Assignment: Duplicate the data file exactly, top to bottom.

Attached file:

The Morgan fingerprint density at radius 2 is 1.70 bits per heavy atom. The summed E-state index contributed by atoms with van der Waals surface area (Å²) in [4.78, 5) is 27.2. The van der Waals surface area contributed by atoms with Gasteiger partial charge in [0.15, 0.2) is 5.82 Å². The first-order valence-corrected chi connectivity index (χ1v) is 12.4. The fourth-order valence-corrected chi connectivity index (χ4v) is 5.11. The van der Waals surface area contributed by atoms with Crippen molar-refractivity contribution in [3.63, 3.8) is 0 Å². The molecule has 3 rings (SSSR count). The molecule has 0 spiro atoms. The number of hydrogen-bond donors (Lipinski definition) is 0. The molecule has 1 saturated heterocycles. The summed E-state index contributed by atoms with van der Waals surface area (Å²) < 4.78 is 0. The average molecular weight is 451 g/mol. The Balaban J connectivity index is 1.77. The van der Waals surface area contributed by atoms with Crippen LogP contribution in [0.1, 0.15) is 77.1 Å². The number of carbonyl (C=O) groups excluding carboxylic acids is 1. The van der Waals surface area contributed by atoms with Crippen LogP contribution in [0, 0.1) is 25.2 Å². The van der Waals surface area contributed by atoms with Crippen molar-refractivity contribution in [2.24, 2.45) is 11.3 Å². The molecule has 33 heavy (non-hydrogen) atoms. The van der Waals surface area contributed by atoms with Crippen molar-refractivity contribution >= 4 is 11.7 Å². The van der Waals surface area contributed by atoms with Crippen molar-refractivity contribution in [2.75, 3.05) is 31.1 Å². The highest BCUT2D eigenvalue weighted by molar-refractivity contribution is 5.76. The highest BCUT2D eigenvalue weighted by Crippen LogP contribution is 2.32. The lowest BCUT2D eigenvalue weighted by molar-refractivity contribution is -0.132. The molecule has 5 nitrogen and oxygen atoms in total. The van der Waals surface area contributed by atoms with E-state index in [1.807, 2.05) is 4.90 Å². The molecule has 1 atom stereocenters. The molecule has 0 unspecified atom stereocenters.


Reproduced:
The Morgan fingerprint density at radius 2 is 1.70 bits per heavy atom. The summed E-state index contributed by atoms with van der Waals surface area (Å²) in [4.78, 5) is 27.2. The van der Waals surface area contributed by atoms with Gasteiger partial charge in [0.15, 0.2) is 5.82 Å². The first-order valence-corrected chi connectivity index (χ1v) is 12.4. The fourth-order valence-corrected chi connectivity index (χ4v) is 5.11. The van der Waals surface area contributed by atoms with Crippen molar-refractivity contribution in [3.63, 3.8) is 0 Å². The molecule has 3 rings (SSSR count). The molecule has 0 spiro atoms. The number of hydrogen-bond donors (Lipinski definition) is 0. The molecule has 1 saturated heterocycles. The summed E-state index contributed by atoms with van der Waals surface area (Å²) < 4.78 is 0. The average molecular weight is 451 g/mol. The Balaban J connectivity index is 1.77. The van der Waals surface area contributed by atoms with Crippen LogP contribution in [0.1, 0.15) is 77.1 Å². The number of carbonyl (C=O) groups excluding carboxylic acids is 1. The van der Waals surface area contributed by atoms with Crippen LogP contribution in [0, 0.1) is 25.2 Å². The van der Waals surface area contributed by atoms with Crippen molar-refractivity contribution in [2.24, 2.45) is 11.3 Å². The molecule has 33 heavy (non-hydrogen) atoms. The van der Waals surface area contributed by atoms with Crippen molar-refractivity contribution >= 4 is 11.7 Å². The van der Waals surface area contributed by atoms with Crippen molar-refractivity contribution in [2.75, 3.05) is 31.1 Å². The highest BCUT2D eigenvalue weighted by molar-refractivity contribution is 5.76. The highest BCUT2D eigenvalue weighted by Crippen LogP contribution is 2.32. The lowest BCUT2D eigenvalue weighted by molar-refractivity contribution is -0.132. The molecule has 5 nitrogen and oxygen atoms in total. The van der Waals surface area contributed by atoms with E-state index in [1.807, 2.05) is 4.90 Å². The molecule has 1 atom stereocenters. The molecule has 0 unspecified atom stereocenters.